Firefighters growing 'staches, raising cash for Movember

·4 min read

She may not be able to grow a moustache but that won't stop Samantha Barnett from participating in Movember.

"I'm an an avid cyclist," said the Tiny Township firefighter, who also works at Waypoint. "I started biking earlier this year and grew a passion for it. I thought what a great way to incoporate my love for cycling and meet new challenges for myself and to bike to raise awareness."

The fundraiser, which has traditionally focused on raising funds for testicular and prostate cancer research, is now also incorporating mental health and suicide prevention awareness.

The firefighters at the North Simcoe municipality aim to raise $10,000 and have already raised $4,040 and is currently in fourth place in the Great Canadian Fire Challenge.

For the month of November, the firefighters will ask their supporters to pledge donations as they perform various health-related activities, such as running, jogging, working out, hiking, and, like Barnett, biking.

"My original goal is to bike 200 kilometres for November, so far I'm up to 44 kilometres," she said, adding she's trying to get out as many days as she can this month.

At first, Barnett said, her goal was to raise $400, while matching every $5 up to $200.

"I reached that goal within a couple days," she said. "I realized I'm making a difference and that people are listening. They know this is serious. I raised my goal to $1,000 and I'm currently sitting at $770. It's a good feeling when you know you're making a difference and people are listening to what you have to say and it's all for a good cause."

While in school, Barnett recalled, a couple guys in her social circle took their own lives.

"Seeing that growing up, has made a difference in my life," she added. "I just want to help people. That's why I love working at Waypoint. I have a drive to feel compassion and empathy for people. I just want people to know I always care. And it's not just he patients, it's my co-worker, and my friends and family members. I strive to make people noticed and cared for."

Awareness is key, said fellow firefighter, Kory Rowell.

"I just don't think there's enough awareness for these things," he said. "For men, we're taught to be tough and not to worry about our health. I think it's important to get this awareness and advertising out. We know our bodies really well. If we think something is up, we should be going to get tested and it's okay to do so."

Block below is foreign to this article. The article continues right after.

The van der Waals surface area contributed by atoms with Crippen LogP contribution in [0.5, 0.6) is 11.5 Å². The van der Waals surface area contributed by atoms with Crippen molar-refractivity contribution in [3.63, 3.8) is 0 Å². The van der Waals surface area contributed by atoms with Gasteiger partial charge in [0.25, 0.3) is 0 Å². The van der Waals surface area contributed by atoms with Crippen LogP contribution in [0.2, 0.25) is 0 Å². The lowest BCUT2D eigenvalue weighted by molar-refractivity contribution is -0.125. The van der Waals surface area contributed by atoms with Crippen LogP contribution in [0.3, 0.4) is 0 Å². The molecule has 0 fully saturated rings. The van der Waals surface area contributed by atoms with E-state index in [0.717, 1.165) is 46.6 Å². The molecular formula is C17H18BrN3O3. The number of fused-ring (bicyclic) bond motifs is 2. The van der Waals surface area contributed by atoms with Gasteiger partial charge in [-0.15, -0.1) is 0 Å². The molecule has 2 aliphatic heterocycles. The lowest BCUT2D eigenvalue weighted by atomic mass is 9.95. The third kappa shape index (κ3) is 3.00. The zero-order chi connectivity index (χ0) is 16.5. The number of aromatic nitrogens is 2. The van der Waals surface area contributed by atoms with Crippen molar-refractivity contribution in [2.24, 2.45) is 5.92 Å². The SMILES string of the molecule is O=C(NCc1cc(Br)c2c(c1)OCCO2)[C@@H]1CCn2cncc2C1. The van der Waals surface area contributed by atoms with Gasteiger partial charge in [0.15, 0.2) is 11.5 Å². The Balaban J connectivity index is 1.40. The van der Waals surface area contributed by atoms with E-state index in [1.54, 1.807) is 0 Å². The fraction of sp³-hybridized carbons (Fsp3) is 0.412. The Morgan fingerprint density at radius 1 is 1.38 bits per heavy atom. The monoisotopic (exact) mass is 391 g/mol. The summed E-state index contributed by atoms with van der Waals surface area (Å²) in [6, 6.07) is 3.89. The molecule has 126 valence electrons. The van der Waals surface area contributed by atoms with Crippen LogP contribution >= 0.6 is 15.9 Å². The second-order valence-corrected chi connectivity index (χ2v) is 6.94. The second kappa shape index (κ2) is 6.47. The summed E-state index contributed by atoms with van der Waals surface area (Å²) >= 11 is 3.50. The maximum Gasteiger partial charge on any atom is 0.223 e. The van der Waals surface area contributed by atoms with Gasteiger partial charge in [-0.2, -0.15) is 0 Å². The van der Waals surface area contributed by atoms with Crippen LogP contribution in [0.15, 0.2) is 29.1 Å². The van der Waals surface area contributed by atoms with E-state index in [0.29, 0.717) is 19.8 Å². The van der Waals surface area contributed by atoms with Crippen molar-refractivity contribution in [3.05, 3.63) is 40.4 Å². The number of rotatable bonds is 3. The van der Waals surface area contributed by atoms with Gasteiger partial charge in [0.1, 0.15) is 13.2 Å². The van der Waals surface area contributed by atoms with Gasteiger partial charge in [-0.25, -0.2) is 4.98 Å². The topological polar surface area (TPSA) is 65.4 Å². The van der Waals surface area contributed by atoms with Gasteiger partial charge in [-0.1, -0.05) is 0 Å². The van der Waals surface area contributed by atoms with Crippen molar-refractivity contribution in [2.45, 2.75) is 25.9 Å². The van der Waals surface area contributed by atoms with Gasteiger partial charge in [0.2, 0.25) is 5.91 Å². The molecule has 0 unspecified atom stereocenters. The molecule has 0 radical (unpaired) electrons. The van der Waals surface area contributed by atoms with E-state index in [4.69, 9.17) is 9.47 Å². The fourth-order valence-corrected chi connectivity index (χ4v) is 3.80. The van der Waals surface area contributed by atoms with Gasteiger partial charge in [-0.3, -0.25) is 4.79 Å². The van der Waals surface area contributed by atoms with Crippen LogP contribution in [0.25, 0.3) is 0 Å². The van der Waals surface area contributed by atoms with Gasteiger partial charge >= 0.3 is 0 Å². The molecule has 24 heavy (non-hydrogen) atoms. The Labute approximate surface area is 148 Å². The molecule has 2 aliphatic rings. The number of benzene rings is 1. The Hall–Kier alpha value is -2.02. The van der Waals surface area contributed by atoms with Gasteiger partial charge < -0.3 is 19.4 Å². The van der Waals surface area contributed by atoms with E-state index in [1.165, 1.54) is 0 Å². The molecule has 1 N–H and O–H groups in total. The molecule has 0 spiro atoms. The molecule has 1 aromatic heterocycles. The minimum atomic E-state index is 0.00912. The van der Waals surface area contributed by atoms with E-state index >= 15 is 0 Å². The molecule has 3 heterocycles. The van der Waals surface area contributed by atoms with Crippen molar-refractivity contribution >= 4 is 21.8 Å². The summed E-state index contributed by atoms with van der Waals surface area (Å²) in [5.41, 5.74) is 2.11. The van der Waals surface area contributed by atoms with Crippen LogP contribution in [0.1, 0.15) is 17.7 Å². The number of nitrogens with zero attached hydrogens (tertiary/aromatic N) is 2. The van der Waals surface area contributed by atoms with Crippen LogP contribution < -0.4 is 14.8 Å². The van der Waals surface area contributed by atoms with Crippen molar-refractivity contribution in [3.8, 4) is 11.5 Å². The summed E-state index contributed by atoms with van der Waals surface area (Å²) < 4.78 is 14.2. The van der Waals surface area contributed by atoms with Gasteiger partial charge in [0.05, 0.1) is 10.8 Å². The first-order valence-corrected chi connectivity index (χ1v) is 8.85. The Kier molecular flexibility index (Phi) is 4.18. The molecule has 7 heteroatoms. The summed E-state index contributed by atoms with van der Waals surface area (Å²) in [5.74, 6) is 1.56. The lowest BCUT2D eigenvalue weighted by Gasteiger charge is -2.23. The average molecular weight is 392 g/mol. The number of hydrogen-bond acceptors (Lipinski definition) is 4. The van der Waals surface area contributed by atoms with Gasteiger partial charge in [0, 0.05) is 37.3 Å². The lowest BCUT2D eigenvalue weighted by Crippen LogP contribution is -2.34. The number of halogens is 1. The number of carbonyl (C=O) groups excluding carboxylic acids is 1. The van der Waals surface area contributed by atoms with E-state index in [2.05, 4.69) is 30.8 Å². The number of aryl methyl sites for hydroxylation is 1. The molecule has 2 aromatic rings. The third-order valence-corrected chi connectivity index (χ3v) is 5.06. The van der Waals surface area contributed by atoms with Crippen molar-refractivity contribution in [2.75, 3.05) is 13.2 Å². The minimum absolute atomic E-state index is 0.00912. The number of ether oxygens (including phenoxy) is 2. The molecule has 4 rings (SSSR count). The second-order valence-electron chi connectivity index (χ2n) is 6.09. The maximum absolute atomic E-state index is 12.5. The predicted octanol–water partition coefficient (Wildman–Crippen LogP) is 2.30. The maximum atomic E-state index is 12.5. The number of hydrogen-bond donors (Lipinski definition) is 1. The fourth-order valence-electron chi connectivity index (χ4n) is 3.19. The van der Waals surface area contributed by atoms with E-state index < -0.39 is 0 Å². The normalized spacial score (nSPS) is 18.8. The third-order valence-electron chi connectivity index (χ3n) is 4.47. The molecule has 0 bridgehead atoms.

Rowell said everybody knows someone who has lost a battle to cancer or their life with a mental health issue.

"Losing our grandfathers, fathers, brothers, sons, and friends too soon, is heartbreaking, but there is hope," he said. "These incidents can be greatly reduced with men getting checked out regularly for early signs of cancer. It's also important that we raise awareness that it's okay for men to seek help with mental health issues."

Some of us, said Rowell, especially men, can be very stubborn when it comes to health issues.

"The more we normalize and celebrate men seeking help on these issues, I think the more strength we will see in our family bonds. As a result, I think, our communities will become more resilient."

As a firefighter, said Rowell, the team is always encouraged to talk it out.

"We have been told right from the get-go that if there's ever an issue with a call, we can talk about it," he said. "We have debriefs as soon as we get back from calls. Veteran firefighters will be open to initiating the conversation. I've always felt supported with my mental health and anything that I'm going to see at a call."

Fire Chief Dave Flewelling concurred.

"It's extremely important.. No one should suffer in silence and know there are avenues for them to get help. We need to break the stigma around it," he said. "I have had firefighters reach out to me needing to process what they've been through."

Flewelling said he has never grown a moustache in his life, but is willing to give it a go for the cause and to give his colleagues a good laugh.

"I've never grown one before so we're about to see how that would turn out," he said, adding, "It's not just about growing a moustache. It's also about raising awareness about the importance of physical health."

Visit the Movember website, to learn more about the fundraiser and to donate to the Tiny firefighters' team.

Mehreen Shahid, Local Journalism Initiative Reporter, OrilliaMatters.com